Thirty-one lengths. About 248 feet. That's the astonishing distance by which Secretariat won the 1973 Belmont Stakes, a victory so monumental some observers call it the greatest athletic achievement of all time, human or otherwise.
But that’s not all Secretariat, whose story is told in a movie of the same name opening today, accomplished. He was the first Triple Crown winner in 25 years, setting records at the Kentucky Derby and Belmont Stakes that still stand. He appeared on the covers of Time, Newsweek and Sports Illustrated in the same week. And he was the only nonhuman chosen by ESPN as one of the “50 Greatest Athletes of the Century,” coming in at No. 35, ahead of legends like Mickey Mantle, Oscar Robertson and Wilma Rudolph.
“He’s the best I’ve ever seen. Not even close,” says William Nack, author of “Secretariat: The Making of a Champion,” the book on which the film is based. “It would be difficult to top his Triple Crown. Each he broke the track record, and two of them still stand today, 37 years later. It’s the signature five weeks in the sport.”
Adds “Secretariat” director Randall Wallace: “I thought this was a story of transcendent courage, the horse had done what no one believed could be done. (The film) seemed a way to experience that kind of courage and physical drama.”
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But the movie is not just the story of a superior thoroughbred. It tells how a woman named Penny Chenery (played by Diane Lane) took over her father’s financially troubled stable, won the rights to an unborn foal in a coin toss, then hired an eccentric Canadian named Lucien Laurin (John Malkovich) to train him.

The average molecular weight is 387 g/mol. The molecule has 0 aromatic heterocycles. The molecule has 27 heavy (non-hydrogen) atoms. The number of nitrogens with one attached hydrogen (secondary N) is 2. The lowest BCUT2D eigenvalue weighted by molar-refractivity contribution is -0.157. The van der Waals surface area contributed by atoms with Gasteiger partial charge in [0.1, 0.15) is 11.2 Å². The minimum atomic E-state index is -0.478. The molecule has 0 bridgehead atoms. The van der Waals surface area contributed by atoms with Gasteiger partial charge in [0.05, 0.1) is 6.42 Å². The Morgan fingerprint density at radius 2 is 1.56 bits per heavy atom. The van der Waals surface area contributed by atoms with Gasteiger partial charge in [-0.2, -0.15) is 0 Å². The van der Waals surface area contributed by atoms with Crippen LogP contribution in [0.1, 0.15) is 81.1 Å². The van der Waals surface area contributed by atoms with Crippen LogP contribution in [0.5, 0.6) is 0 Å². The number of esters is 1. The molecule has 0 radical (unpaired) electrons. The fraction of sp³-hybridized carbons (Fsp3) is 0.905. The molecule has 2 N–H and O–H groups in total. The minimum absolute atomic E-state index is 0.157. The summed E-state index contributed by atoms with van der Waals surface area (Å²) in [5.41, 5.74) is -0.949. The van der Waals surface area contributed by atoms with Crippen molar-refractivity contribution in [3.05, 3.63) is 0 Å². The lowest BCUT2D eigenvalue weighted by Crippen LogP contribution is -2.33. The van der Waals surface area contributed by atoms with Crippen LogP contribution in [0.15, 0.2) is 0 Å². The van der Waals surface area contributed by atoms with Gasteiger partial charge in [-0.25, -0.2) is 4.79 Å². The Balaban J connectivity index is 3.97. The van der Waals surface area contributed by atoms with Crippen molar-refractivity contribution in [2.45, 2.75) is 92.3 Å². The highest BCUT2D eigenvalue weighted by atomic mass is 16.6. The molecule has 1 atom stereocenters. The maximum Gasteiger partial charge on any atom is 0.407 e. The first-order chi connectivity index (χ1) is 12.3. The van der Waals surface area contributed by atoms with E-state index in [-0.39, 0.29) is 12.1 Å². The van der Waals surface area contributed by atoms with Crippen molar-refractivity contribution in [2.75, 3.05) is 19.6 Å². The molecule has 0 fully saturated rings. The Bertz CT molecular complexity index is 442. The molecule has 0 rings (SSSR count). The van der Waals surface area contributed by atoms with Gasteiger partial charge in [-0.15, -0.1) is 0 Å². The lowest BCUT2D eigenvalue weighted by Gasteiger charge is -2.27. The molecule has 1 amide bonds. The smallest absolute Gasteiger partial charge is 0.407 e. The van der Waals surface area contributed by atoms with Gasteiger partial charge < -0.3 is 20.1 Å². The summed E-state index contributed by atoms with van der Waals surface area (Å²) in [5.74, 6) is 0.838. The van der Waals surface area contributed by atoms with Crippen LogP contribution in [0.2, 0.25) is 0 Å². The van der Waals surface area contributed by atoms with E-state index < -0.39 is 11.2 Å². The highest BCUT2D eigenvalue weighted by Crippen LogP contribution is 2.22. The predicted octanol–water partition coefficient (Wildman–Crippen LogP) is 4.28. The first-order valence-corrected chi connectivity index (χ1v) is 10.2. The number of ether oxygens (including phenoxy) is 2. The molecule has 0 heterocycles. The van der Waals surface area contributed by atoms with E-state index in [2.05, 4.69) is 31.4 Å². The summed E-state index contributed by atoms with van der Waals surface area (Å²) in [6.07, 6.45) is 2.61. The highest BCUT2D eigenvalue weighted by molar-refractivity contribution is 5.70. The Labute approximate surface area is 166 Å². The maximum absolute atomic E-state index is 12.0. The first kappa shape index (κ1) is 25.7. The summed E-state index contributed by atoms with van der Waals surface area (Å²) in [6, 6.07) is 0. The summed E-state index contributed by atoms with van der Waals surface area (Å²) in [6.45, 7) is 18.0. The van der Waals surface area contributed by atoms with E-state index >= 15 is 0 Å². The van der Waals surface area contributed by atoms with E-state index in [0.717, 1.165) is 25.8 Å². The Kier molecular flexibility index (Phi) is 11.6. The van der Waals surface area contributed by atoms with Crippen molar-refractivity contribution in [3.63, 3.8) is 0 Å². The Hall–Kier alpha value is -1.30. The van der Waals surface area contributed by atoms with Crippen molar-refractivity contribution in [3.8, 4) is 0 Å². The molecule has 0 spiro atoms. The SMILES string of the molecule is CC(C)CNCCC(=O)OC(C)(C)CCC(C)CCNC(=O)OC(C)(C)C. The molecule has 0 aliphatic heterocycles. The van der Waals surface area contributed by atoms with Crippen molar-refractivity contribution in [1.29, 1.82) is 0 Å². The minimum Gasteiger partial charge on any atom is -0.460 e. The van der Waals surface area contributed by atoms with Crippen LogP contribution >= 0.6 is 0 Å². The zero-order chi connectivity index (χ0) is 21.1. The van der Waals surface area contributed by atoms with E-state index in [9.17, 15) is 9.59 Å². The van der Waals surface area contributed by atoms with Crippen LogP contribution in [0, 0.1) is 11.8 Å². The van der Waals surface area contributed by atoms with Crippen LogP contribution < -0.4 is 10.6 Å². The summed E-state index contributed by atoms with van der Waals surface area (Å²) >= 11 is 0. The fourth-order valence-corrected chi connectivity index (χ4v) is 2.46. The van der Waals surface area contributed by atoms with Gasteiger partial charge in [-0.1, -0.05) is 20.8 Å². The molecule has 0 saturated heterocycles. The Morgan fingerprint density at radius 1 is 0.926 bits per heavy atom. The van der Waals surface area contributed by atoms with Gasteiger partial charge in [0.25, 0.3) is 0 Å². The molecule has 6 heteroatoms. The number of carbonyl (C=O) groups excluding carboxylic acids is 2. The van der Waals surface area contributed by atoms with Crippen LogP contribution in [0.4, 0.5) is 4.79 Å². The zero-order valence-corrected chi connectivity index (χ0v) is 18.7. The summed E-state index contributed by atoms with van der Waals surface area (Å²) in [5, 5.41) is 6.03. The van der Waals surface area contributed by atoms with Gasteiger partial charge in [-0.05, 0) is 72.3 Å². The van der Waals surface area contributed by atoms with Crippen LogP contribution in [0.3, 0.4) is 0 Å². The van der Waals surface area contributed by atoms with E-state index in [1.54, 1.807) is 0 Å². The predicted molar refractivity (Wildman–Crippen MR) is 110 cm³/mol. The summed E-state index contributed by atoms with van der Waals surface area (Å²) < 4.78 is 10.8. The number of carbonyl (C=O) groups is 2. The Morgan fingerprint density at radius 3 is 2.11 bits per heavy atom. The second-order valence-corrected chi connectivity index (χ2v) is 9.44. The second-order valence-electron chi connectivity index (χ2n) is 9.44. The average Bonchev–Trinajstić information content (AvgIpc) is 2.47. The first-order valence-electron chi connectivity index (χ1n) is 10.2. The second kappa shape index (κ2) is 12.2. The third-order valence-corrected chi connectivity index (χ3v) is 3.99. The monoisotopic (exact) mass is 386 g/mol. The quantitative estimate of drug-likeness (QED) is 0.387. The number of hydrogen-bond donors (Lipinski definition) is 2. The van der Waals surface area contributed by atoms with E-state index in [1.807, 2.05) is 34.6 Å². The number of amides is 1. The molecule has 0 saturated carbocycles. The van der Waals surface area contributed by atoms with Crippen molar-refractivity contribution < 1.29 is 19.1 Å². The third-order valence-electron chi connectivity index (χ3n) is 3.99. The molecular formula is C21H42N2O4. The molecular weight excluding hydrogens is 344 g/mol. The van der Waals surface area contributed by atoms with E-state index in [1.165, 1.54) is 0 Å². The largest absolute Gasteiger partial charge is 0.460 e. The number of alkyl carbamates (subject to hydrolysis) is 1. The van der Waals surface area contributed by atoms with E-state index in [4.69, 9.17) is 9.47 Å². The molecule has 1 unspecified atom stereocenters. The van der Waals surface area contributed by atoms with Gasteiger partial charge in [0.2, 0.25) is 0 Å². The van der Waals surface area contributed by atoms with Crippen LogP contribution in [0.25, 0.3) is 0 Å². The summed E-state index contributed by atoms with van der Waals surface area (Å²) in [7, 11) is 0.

(Five horses were used to play Secretariat, most of whom had run races, but with limited success. One, Trolley Boy, a thoroughbred, had even won the annual Secretariat lookalike contest, held at the Secretariat Festival in Paris, Ky.)
Most important, though, Wallace had to figure out a way to ignore the pitfalls that have bedeviled numerous horse racing movies in the past. And according to those who know, those failures are manifold.
“By and large, there are more bad racing movies than good ones,” says Bill Christine, a veteran turf writer for the Los Angeles Times and Daily Racing Form. “Hollywood has good racing stories, but they have to jazz it up, and in doing so they look silly to frequent racegoers. The big problem shooting horse movies is shooting a race. It’s expensive and complicated. It’s not like you have eight horses and follow them around the track and then you go home. Horses aren’t like actors, where they operate on cue. Many racing movies fall down because the races look phony.”
Will audiences respond to this tale of the turf? Except for the Triple Crown and the Breeders’ Cup, live attendance at the track is generally in the toilet. But when it comes to film, the racing picture is more upbeat: the last big thoroughbred movie, 2003’s “Seabiscuit,” based on a best-selling book, grossed more than $120 million domestically. As far as Christine is concerned, there’s no reason why contemporary filmgoers won’t respond to this greatest of all horses.
“He did something almost no horse has ever done, which is winning the Triple Crown” Christine says. (Since Secretariat, the last Triple Crown winner was 1978’s Affirmed.) “And I think the casual guy might remember that. This horse captured the general public, and I think people who don’t know horse racing they’d know this is something special.”